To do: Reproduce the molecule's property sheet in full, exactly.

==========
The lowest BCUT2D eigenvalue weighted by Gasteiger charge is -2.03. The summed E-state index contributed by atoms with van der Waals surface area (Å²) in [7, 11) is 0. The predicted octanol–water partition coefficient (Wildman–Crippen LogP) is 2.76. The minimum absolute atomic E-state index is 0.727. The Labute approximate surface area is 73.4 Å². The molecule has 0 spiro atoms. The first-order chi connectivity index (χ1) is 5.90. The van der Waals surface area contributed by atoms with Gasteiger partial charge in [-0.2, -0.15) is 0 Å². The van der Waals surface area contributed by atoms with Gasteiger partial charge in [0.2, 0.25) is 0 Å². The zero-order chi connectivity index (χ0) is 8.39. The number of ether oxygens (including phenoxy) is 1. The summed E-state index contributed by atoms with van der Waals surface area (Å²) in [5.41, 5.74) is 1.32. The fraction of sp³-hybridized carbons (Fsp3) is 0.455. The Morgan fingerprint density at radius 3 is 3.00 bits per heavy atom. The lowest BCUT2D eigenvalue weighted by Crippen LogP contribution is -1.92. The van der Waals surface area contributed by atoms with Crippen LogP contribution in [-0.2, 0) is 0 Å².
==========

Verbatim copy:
The lowest BCUT2D eigenvalue weighted by Gasteiger charge is -2.03. The summed E-state index contributed by atoms with van der Waals surface area (Å²) in [7, 11) is 0. The predicted octanol–water partition coefficient (Wildman–Crippen LogP) is 2.76. The minimum absolute atomic E-state index is 0.727. The Labute approximate surface area is 73.4 Å². The molecule has 0 spiro atoms. The first-order chi connectivity index (χ1) is 5.90. The van der Waals surface area contributed by atoms with Gasteiger partial charge in [-0.2, -0.15) is 0 Å². The van der Waals surface area contributed by atoms with Gasteiger partial charge in [0.2, 0.25) is 0 Å². The zero-order chi connectivity index (χ0) is 8.39. The number of ether oxygens (including phenoxy) is 1. The summed E-state index contributed by atoms with van der Waals surface area (Å²) in [5.41, 5.74) is 1.32. The fraction of sp³-hybridized carbons (Fsp3) is 0.455. The Morgan fingerprint density at radius 3 is 3.00 bits per heavy atom. The lowest BCUT2D eigenvalue weighted by Crippen LogP contribution is -1.92. The van der Waals surface area contributed by atoms with Crippen LogP contribution in [-0.2, 0) is 0 Å².